[Jar (chocolatero), with metal lid and key. Puebla (attributed), possibly 18th century. Collected by Mrs. Anson S. Blake, before 1962. Hearst Museum at Berkeley.]
Chocolate plus blue-and-white pottery: what's not to like? I think these Mexican Talavera pots used to store the ancient indigenous delicacy may just be my latest favorite thing (note the chocolatero in the previous post). With Asia Week in full swing, it's interesting to think about how Chinese design influenced their look.
Several centuries ago, potters in Puebla would have had access to blue-and-white Chinese export porcelain because the Mexican city was on the trade route between the East (specifically the Philippines) and Spain. According to The Met, masses of Chinese wares actually landed in Mexico and were used by Pueblan potters for inspiration. Curators at Berkeley's Phoebe A. Hearst Museum of Anthropology add that the cobalt oxide blue and white glazes ruled for a long time. Multi-color pieces didn't come into vogue until the 19th century.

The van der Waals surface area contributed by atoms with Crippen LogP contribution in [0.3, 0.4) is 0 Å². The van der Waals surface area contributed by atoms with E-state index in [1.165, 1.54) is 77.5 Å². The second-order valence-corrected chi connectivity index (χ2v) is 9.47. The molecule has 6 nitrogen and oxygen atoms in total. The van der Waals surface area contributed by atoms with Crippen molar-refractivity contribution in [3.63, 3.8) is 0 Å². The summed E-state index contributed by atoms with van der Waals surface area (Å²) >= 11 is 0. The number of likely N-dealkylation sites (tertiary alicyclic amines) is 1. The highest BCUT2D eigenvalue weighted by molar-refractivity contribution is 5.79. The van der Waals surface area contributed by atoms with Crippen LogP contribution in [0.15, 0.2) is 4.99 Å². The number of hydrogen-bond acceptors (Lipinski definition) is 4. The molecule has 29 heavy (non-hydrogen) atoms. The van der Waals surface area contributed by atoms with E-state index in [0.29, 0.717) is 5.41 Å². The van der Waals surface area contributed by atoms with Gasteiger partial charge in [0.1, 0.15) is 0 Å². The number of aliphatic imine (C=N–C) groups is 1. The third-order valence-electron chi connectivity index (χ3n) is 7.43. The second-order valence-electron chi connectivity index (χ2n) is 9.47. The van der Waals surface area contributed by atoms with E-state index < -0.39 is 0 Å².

Btw, U.S. appreciation for Mexican Talavera and related work owes a lot to the efforts of pioneering women including early 20th century collectors Phoebe Hearst and Emily Johnston de Forest. The Met's 1920s catalogue, "The Emily Johnston de Forest Collection of Mexican Majolica," is online here. While the illustrations are a bit grainy and only in black-and-white, you can still make more design connections between the very old and the very new.